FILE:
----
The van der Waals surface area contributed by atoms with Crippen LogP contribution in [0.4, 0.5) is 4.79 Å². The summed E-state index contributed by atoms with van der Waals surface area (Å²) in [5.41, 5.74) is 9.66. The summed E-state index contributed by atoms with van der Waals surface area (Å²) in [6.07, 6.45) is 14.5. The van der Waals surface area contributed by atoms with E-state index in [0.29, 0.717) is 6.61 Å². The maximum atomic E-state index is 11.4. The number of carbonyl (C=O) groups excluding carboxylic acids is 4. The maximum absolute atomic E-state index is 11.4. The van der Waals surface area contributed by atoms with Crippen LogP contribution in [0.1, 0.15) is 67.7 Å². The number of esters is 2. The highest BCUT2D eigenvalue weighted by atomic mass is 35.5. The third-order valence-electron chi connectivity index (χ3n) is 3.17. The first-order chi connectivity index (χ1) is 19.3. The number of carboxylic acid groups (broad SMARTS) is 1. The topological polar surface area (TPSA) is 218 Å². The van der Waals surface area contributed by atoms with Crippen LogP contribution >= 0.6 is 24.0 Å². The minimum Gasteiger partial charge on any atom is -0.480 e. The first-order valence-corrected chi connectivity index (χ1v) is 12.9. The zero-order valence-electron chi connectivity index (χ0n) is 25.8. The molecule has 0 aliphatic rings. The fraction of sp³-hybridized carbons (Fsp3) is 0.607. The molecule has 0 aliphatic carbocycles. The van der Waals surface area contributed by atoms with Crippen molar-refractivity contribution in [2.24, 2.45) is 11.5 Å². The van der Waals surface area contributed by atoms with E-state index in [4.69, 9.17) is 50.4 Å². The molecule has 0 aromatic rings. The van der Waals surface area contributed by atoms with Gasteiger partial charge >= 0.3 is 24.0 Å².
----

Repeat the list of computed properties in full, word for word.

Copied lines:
The van der Waals surface area contributed by atoms with Crippen LogP contribution in [0.4, 0.5) is 4.79 Å². The summed E-state index contributed by atoms with van der Waals surface area (Å²) in [5.41, 5.74) is 9.66. The summed E-state index contributed by atoms with van der Waals surface area (Å²) in [6.07, 6.45) is 14.5. The van der Waals surface area contributed by atoms with E-state index in [0.29, 0.717) is 6.61 Å². The maximum atomic E-state index is 11.4. The number of carbonyl (C=O) groups excluding carboxylic acids is 4. The maximum absolute atomic E-state index is 11.4. The van der Waals surface area contributed by atoms with Crippen LogP contribution in [0.1, 0.15) is 67.7 Å². The number of esters is 2. The highest BCUT2D eigenvalue weighted by atomic mass is 35.5. The third-order valence-electron chi connectivity index (χ3n) is 3.17. The first-order chi connectivity index (χ1) is 19.3. The number of carboxylic acid groups (broad SMARTS) is 1. The topological polar surface area (TPSA) is 218 Å². The van der Waals surface area contributed by atoms with Crippen LogP contribution >= 0.6 is 24.0 Å². The minimum Gasteiger partial charge on any atom is -0.480 e. The first-order valence-corrected chi connectivity index (χ1v) is 12.9. The zero-order valence-electron chi connectivity index (χ0n) is 25.8. The molecule has 0 aliphatic rings. The fraction of sp³-hybridized carbons (Fsp3) is 0.607. The molecule has 0 aliphatic carbocycles. The van der Waals surface area contributed by atoms with Crippen molar-refractivity contribution in [2.24, 2.45) is 11.5 Å². The van der Waals surface area contributed by atoms with E-state index in [4.69, 9.17) is 50.4 Å². The molecule has 0 aromatic rings. The van der Waals surface area contributed by atoms with Gasteiger partial charge >= 0.3 is 24.0 Å².